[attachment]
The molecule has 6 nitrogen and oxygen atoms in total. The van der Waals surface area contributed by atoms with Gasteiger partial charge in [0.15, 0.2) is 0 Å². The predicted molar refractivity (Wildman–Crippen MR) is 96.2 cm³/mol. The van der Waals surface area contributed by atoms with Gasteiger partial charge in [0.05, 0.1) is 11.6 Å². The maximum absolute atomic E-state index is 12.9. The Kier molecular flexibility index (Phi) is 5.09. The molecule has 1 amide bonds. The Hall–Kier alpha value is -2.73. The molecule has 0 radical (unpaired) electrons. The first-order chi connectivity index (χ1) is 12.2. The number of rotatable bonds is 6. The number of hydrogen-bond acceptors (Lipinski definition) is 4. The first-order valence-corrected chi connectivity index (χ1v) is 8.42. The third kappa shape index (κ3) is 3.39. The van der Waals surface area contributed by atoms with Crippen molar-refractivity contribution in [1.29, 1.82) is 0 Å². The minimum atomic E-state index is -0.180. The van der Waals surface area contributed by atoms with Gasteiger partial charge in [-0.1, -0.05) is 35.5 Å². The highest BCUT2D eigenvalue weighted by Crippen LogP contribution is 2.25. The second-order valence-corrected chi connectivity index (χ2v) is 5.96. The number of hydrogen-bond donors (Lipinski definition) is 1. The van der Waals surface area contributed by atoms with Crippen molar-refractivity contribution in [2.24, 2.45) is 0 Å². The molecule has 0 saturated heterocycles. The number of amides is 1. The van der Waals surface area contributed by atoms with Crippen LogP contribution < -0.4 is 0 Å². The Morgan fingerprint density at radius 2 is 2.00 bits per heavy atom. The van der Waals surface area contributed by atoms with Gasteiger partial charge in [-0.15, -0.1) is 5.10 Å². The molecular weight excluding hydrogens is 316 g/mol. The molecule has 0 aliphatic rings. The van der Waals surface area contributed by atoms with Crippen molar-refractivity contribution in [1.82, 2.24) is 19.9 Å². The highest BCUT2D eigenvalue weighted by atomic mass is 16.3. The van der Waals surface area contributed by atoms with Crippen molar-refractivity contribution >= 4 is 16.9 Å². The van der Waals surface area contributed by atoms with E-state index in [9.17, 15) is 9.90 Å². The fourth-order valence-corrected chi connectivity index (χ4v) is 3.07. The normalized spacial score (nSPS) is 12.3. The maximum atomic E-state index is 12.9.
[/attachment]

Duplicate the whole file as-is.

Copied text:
The molecule has 6 nitrogen and oxygen atoms in total. The van der Waals surface area contributed by atoms with Gasteiger partial charge in [0.15, 0.2) is 0 Å². The predicted molar refractivity (Wildman–Crippen MR) is 96.2 cm³/mol. The van der Waals surface area contributed by atoms with Gasteiger partial charge in [0.05, 0.1) is 11.6 Å². The maximum absolute atomic E-state index is 12.9. The Kier molecular flexibility index (Phi) is 5.09. The molecule has 1 amide bonds. The Hall–Kier alpha value is -2.73. The molecule has 0 radical (unpaired) electrons. The first-order chi connectivity index (χ1) is 12.2. The number of rotatable bonds is 6. The number of hydrogen-bond acceptors (Lipinski definition) is 4. The first-order valence-corrected chi connectivity index (χ1v) is 8.42. The third kappa shape index (κ3) is 3.39. The van der Waals surface area contributed by atoms with Crippen molar-refractivity contribution in [1.29, 1.82) is 0 Å². The minimum atomic E-state index is -0.180. The van der Waals surface area contributed by atoms with Gasteiger partial charge in [-0.1, -0.05) is 35.5 Å². The highest BCUT2D eigenvalue weighted by Crippen LogP contribution is 2.25. The second-order valence-corrected chi connectivity index (χ2v) is 5.96. The number of hydrogen-bond donors (Lipinski definition) is 1. The van der Waals surface area contributed by atoms with Crippen molar-refractivity contribution in [2.24, 2.45) is 0 Å². The molecule has 0 saturated heterocycles. The number of amides is 1. The van der Waals surface area contributed by atoms with Crippen LogP contribution < -0.4 is 0 Å². The Morgan fingerprint density at radius 2 is 2.00 bits per heavy atom. The van der Waals surface area contributed by atoms with Gasteiger partial charge in [-0.15, -0.1) is 5.10 Å². The molecular weight excluding hydrogens is 316 g/mol. The molecule has 0 aliphatic rings. The van der Waals surface area contributed by atoms with Crippen molar-refractivity contribution in [1.82, 2.24) is 19.9 Å². The highest BCUT2D eigenvalue weighted by atomic mass is 16.3. The van der Waals surface area contributed by atoms with Crippen molar-refractivity contribution >= 4 is 16.9 Å². The van der Waals surface area contributed by atoms with E-state index in [9.17, 15) is 9.90 Å². The fourth-order valence-corrected chi connectivity index (χ4v) is 3.07. The normalized spacial score (nSPS) is 12.3. The maximum atomic E-state index is 12.9.